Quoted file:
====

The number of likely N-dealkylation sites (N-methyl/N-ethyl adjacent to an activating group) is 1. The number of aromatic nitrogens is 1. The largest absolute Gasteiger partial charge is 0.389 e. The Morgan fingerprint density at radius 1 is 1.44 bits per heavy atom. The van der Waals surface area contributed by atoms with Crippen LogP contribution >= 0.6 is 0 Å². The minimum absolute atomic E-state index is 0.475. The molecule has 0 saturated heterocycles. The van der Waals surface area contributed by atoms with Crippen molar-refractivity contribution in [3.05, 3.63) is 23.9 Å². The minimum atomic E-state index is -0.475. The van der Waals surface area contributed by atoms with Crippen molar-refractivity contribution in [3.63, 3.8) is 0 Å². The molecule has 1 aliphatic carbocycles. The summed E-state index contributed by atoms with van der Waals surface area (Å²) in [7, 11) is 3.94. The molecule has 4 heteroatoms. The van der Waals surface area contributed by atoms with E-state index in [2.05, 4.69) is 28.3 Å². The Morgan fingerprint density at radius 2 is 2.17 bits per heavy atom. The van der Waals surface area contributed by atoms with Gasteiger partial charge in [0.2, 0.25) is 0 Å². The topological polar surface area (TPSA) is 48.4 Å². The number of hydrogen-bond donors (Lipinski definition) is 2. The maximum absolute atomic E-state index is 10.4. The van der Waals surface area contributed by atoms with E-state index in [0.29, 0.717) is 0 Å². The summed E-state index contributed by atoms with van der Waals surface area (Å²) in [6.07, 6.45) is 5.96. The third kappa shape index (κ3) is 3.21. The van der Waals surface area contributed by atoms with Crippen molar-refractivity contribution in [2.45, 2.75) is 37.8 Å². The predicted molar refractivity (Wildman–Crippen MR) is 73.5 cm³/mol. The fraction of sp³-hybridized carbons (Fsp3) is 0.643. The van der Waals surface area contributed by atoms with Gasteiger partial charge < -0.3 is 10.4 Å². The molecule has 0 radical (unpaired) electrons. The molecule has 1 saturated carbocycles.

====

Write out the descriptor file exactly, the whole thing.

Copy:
The number of likely N-dealkylation sites (N-methyl/N-ethyl adjacent to an activating group) is 1. The number of aromatic nitrogens is 1. The largest absolute Gasteiger partial charge is 0.389 e. The Morgan fingerprint density at radius 1 is 1.44 bits per heavy atom. The van der Waals surface area contributed by atoms with Crippen LogP contribution >= 0.6 is 0 Å². The minimum absolute atomic E-state index is 0.475. The molecule has 0 saturated heterocycles. The van der Waals surface area contributed by atoms with Crippen molar-refractivity contribution in [3.05, 3.63) is 23.9 Å². The minimum atomic E-state index is -0.475. The van der Waals surface area contributed by atoms with Crippen molar-refractivity contribution in [3.63, 3.8) is 0 Å². The molecule has 1 aliphatic carbocycles. The summed E-state index contributed by atoms with van der Waals surface area (Å²) in [7, 11) is 3.94. The molecule has 4 heteroatoms. The van der Waals surface area contributed by atoms with E-state index in [2.05, 4.69) is 28.3 Å². The Morgan fingerprint density at radius 2 is 2.17 bits per heavy atom. The van der Waals surface area contributed by atoms with Gasteiger partial charge in [0.2, 0.25) is 0 Å². The topological polar surface area (TPSA) is 48.4 Å². The number of hydrogen-bond donors (Lipinski definition) is 2. The maximum absolute atomic E-state index is 10.4. The van der Waals surface area contributed by atoms with E-state index in [0.29, 0.717) is 0 Å². The summed E-state index contributed by atoms with van der Waals surface area (Å²) in [6.07, 6.45) is 5.96. The third kappa shape index (κ3) is 3.21. The van der Waals surface area contributed by atoms with Crippen molar-refractivity contribution in [2.45, 2.75) is 37.8 Å². The predicted molar refractivity (Wildman–Crippen MR) is 73.5 cm³/mol. The fraction of sp³-hybridized carbons (Fsp3) is 0.643. The van der Waals surface area contributed by atoms with Gasteiger partial charge < -0.3 is 10.4 Å². The molecule has 0 radical (unpaired) electrons. The molecule has 1 saturated carbocycles.